Three rams butting heads showing the com positioning rule of odds. - StayWild Outdoor

Visual Harmony: The Rule of Odds

Feb 9, 2024


Nature Photography

Where we often learn that balance can create a more enhanced and engaging photo, the opposite is obviously also true. Symmetry is one of those techniques that’s is often talked about when we look at photographic compositions but one that’s often overlooked and not really talked about is the rule of odds.

The Essence of the Rule

This “rule” of odds is more of a composition guideline than a rule, as is the case with all those rules. It’s good to look at your subject before you take the shot and think about what kind of composition you want to create. But it’s certainly something for every nature photographer to keep in mind what the strength of the rule of odds can be.

In basis the rule is very simple; Make sure your subject is an odd number of elements. Because when we as humans see an even number of objects we tend to group things to gather, but an odd number often allows one to stand alone, call it the odd one out.

The rule of odds works best if you have one main group where one is you main subject and the others are complimenting the first. Sometimes it could help if the subjects are touching, but if you make sure there is a clear correlation between your subjects this will help enhance the shot. And yes, a portrait picture is technically also an example of the rule of odds.

Psychological Impact

That this phenomenon is something that is rooted in our brain has been tested multiple times. One study shows that when people where asked to pick a number between 1 and 10 almost 49% picked the number 7 and almost all chose for an odd number.

Another experiment conducted by Terence Hines, a professor of psychology at Pace University in New York, showed also some interesting insight on our brains in relation with odd numbers. During his experiment, participants where shown two numbers simultaneously. They were tasked to only push a button when both numbers were even or odd. His research showed that when shown two odd numbers the participants took about 20% longer pushing the button than with even numbers.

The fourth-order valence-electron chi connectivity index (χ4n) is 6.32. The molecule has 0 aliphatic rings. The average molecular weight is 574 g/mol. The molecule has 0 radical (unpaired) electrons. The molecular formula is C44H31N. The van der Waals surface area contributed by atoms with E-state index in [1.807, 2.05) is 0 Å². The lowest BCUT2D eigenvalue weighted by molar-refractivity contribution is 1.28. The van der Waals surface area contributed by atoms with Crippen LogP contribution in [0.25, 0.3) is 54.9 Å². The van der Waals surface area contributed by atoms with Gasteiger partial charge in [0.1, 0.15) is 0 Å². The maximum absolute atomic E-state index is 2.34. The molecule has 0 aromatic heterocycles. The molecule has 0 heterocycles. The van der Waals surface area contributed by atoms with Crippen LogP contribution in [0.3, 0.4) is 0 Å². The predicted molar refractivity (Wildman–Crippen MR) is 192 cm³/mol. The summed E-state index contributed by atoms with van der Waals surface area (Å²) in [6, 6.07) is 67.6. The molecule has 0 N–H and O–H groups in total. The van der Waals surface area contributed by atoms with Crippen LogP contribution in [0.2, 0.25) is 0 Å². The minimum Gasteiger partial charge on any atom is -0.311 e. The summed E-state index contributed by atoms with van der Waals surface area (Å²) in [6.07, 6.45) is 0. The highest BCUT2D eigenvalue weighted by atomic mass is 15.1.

So this showed us that even numbers often give us more ease and makes us feel calmer and friendlier. In contrast to that odd numbers make us think about what we see, and asks more focus from our brain and so off that of the viewer.

Practical Application

Now knowing what odd numbers do with our brain. We can look at how we can use this knowledge to our advantage during out next shot. When you think that the rule of odds is indeed something you want to use for your shot just make sure you focus on these steps.

  1. First identify the key subject of your picture.
  2. Try to find where elements are or can be grouped together.
  3. Make your primary groups contain of odd numbers.

When you are looking for your composition try to stay focused on your main and key subjects. Trying to look to far in the background to make everything in odds will get overwhelming quick and is often not that important for the eventual results.

Also keep in mind that this not a real rule, if you are working with an other kind of composition rule this would not apply. Or if you are shooting a subject that would only work if it is even.


In conclusion the rule of odds is something that works on a psychological level in our brain, and when you look around you you will find many examples.

And for your next shoot just think about what you want to tell with the photo. Something to make people feel at ease, or do you want to make the even numbered create balance and stability, odd numbers create interest and more compelling pictures.

About the Author

Jay - Outdoor & Survival Instructor


Outdoor & Survival Instructor

As a professional outdoor and survival instructor Jay's knowledge of the field brings a unique spin to his articles.